The past year's financial turmoil has intensified competition across Spain’s asset management industry as companies fight for a share of a diminishing wealth market, with both local and international asset managers under pressure.
The past year’s financial turmoil has intensified competition across Spain’s asset management industry as companies fight for a share of a diminishing wealth market, with both local and international asset managers under pressure.
For the first time this year, in the third quarter foreign managers saw assets decline after a period of steady growth. The domestic industry continued to experience declines. By August, Spanish firms were managing mutual funds totalling €129.24bn, down from €138.08bn in December 2010 and from €163.24bn at the end of 2009, according to figures from Inverco, the Spanish asset management association.
By comparison, international companies were managing about €50bn of assets, up around 20% from €41.5bn in December 2010. However, international managers could not escape the crisis. Rising Spanish risk aversion in the face of high volatility in the financial markets has hit foreign companies which tend to focus on offering high value-added products closely tied to equities. By the end of September assets under management by foreign companies had fallen by 6% to €47bn, and the decline has continued.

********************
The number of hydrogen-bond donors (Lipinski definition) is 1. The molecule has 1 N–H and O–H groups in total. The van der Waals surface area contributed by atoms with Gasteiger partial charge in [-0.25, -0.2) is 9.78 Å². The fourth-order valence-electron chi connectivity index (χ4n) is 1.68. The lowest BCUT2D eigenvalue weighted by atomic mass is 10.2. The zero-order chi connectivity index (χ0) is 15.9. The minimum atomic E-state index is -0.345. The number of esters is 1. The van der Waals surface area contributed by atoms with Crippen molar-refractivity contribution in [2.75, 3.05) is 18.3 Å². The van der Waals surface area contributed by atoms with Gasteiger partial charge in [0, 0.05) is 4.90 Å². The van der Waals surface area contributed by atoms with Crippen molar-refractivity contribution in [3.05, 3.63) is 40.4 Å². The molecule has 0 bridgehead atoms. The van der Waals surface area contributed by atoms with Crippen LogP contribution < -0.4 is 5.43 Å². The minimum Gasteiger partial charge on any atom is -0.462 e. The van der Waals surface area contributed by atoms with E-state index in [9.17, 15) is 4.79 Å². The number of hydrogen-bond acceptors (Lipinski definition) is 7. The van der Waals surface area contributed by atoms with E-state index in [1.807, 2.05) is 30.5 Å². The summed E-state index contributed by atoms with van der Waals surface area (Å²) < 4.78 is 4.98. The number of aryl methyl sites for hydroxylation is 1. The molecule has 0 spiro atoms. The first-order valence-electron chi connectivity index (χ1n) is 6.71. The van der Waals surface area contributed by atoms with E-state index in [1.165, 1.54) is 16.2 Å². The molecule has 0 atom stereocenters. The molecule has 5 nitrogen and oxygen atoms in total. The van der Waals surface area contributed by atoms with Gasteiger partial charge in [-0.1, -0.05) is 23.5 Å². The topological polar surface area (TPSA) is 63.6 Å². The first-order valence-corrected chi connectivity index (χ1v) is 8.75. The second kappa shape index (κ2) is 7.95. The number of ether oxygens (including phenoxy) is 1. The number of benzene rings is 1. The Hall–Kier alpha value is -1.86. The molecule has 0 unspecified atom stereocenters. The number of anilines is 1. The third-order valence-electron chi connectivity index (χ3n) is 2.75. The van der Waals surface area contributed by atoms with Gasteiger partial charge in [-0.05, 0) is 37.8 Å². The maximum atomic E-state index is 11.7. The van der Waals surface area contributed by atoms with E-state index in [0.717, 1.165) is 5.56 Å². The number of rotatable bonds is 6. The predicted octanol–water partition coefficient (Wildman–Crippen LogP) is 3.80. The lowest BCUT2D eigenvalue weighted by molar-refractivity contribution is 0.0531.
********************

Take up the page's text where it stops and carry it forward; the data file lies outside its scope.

"At the beginning of the year clients increased the risk in their portfolios, but in August they started to de-risk and that movement has continued in September and well into October. Risk aversion is currently at a high and clients continue to de-risk their portfolios," says Carla Bergareche, general director Spain and Portugal at Schroders Investment Management in Madrid.
Until the summer, international companies benefited from investors looking for wider investment options in spite of a declining local market. Investors have been withdrawing money from the fund industry in Spain since 2007, but international players had fared better. "In 2010, we saw a decoupling in terms of the foreign players versus the local industry. Foreign players were selling more and we were gaining market share," says Bergareche.
Investment flows have now turned negative for foreign players and the local industry continues to be under pressure in spite of a flight to traditional ‘safe' assets. Since the summer, there have been big inflows into money market funds and outflows in all the value added and equity products.
Until then there had been inflows in global funds and value added products, but this practically came to a halt and investors are still reluctant to take up risky assets, says Paloma Piqueras (pictured), managing director asset management Europe at BBVA.
August saw inflows of €6.3bn in fixed income guaranteed funds, while in general in the industry there were outflows of €4.7bn. The large inflows in guaranteed funds reflected the renewed popularity of these products.